In baggage claim, I was briefly free for unsupervised interactions with the land and culture of Korea—like taking a selfie in front of the display of K-pop group Blackpink saying “Welcome to Korea.” After picking up my bag, I was quickly ushered through the customs declaration checkpoint, where I had to put a lanyard around my neck, and joined a group of two dozen or so foreigners headed for the quarantine facility.
I had no idea where we were going but a fellow traveler had heard it was the Royal Emporium Hotel, a three-star hotel amongst a clump of other hotels on the eastern edge of Yeongjong Island. The Incheon Airport is on the same island. The drive was no more than twenty minutes, and the island is sparsely populated compared to urban Incheon and Seoul. (Just one thousand people per square kilometer in the Jung District, compared to sixteen thousand in Michuhol, the historic city center.) The popular Eurwangni Beach is on the opposite side of the island. In short, this would seem to be a pretty good location if the government wanted to keep the quarantined travelers away from population centers and young partiers away from the temptation to try to escape to a club.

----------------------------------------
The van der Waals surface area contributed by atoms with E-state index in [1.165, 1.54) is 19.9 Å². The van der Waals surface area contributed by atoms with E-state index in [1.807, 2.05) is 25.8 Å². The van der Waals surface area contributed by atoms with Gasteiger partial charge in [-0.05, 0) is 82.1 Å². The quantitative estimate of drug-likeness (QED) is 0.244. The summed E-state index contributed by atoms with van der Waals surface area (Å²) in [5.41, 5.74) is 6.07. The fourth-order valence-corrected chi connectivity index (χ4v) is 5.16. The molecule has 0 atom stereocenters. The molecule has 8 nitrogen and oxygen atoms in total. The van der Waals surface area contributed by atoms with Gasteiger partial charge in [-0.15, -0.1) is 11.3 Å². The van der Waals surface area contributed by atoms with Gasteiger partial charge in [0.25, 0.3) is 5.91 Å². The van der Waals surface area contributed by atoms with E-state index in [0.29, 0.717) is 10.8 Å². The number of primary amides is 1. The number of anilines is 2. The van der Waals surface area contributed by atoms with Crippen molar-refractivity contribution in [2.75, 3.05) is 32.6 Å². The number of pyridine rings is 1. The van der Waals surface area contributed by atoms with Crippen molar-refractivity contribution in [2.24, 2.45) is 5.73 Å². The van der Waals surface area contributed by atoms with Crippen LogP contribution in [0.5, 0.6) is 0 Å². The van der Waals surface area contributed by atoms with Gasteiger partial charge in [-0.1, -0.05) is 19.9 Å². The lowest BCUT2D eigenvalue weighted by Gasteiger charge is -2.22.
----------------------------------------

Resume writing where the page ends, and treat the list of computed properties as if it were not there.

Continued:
But that hasn’t stopped locals from protesting. When the decision to consider the Royal Emporium Hotel as a quarantine facility was announced in May, some residents opposed it, saying there were schools and apartments in the vicinity.
This morning, another announcement came on the speaker informing us that there were protesters outside and we should put our curtains over our windows and avoid doing anything to antagonize them. There was just one elderly man outside my window holding a sign and a police officer quickly told him to move. There may have been more protesters protesting in front of the hotel; my room is in the back of the hotel, and I sure wasn’t going to go outside to look.
Outside my window, there is a blue tent, the kind you often used by Korean protesters, set up in a field of gravel but there has not been anyone at the tent all day. The sign on the tent reads:
주민안전대책無，상권피해대책無, 정부는 각성하라!!
No measures for residents’ safety, No measures for commercial safety, Awaken the government!!